OPINION AND ORDER
JOHN G. KOELTL, District Judge:
The plaintiff Deborah O'Hearn is an adopted child. She alleges that she contacted the defendant Spence-Chapin Services to Families and Children, Inc. ("Spence-Chapin"), an adoption agency, in 1988 when she was 20 years old to attempt to learn the identity of her natural mother. Spence-Chapin provided only non-identifying information. In 1992, the plaintiff hired a private investigation agency which was able to locate her mother, Ann Larkin Esposito. Before the plaintiff could meet Esposito, however, Esposito died.
The plaintiff alleges that in 1968 Spence-Chapin orally promised Esposito that if Esposito requested the agency to give her name and address to the plaintiff, and if the plaintiff asked for this information after she turned 18, the agency would provide this information to the plaintiff. According to the complaint, in 1977 Esposito asked the agency to give identifying information to the plaintiff if the plaintiff asked for it. The agency allegedly responded by letter that it would do so.
Relying on diversity of citizenship jurisdiction, the plaintiff brings claims against Spence-Chapin for breach of contract based on the two alleged contracts between Spence-Chapin and her natural mother concerning the release of identifying information to the plaintiff. The plaintiff contends that she is a third-party beneficiary of these contracts. She also brings tort claims for negligent and intentional failure to give information, negligent misrepresentation, intentional or negative infliction of emotional distress, and negligence per se. She also seeks punitive damages.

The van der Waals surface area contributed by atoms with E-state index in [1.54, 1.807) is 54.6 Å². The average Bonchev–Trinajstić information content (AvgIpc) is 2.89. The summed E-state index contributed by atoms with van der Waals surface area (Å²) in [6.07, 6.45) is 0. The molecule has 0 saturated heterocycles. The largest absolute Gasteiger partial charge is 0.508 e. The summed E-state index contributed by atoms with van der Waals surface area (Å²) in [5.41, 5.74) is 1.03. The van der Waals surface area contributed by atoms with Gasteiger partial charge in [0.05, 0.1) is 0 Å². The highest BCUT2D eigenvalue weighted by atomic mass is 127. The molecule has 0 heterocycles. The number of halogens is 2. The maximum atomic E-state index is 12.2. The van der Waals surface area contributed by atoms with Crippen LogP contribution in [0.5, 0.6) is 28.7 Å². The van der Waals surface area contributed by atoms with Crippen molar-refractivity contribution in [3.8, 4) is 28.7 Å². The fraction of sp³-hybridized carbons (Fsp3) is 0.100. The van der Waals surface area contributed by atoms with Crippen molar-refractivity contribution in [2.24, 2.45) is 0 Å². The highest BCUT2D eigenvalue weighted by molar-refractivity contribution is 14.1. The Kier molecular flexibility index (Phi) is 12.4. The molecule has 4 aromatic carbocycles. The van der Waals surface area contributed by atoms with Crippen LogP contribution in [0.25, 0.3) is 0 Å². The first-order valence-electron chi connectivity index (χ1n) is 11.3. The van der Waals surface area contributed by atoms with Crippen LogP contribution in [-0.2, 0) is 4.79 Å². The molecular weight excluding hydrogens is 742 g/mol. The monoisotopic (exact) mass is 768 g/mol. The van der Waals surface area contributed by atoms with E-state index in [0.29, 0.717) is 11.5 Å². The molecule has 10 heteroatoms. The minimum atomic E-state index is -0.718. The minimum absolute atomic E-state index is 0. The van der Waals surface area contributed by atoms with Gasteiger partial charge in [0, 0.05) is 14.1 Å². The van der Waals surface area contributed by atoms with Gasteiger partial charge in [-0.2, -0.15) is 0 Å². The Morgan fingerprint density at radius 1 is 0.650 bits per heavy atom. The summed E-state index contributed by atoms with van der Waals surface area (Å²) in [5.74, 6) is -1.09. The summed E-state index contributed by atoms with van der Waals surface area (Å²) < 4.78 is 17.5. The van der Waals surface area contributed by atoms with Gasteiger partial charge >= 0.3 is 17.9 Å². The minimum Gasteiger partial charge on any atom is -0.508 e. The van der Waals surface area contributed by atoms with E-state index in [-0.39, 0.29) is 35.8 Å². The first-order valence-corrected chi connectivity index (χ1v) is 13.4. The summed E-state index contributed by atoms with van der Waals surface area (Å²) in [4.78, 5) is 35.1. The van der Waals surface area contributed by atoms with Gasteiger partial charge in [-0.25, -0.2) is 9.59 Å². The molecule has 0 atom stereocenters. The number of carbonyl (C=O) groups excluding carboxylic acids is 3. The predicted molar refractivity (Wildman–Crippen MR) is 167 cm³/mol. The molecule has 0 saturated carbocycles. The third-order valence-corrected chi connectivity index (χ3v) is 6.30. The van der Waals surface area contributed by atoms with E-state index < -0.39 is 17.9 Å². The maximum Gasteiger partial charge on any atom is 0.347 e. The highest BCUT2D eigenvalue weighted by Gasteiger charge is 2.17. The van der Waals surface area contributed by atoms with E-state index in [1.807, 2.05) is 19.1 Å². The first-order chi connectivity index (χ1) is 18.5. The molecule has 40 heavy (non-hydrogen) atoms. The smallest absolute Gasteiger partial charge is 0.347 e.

The defendant moves to dismiss the plaintiff's complaint pursuant to Fed. R. Civ. P. 12(b)(6). Specifically, the defendant argues that (1) one of the contract claims is void under the statute of frauds, and both contract claims are untimely and contrary to the public policy of New York; (2) the tort claims are untimely and fail to state a claim upon which relief can be granted; (3) the punitive damages claim is improperly pleaded as an independent cause of action.
The plaintiff's first two causes of action are for breach of contract. The defendant argues that these contract claims are untimely, that the 1968 oral agreement is barred by the statute of frauds, and that both the 1968 and 1977 agreements are barred by the public policy of the State of New York.
The plaintiff did not respond in her papers to the defendant's argument that the claim for the alleged breach of the 1968 contract is barred by the statute of frauds. The defense is therefore conceded and the contract claim based on the 1968 contract (First Claim for Relief) must therefore be dismissed. In any event, as a matter of law, the claim is barred by the statute of frauds because the contract could not be performed within one year. See N.Y. Gen. Obl. L. § 5-701(a)(1).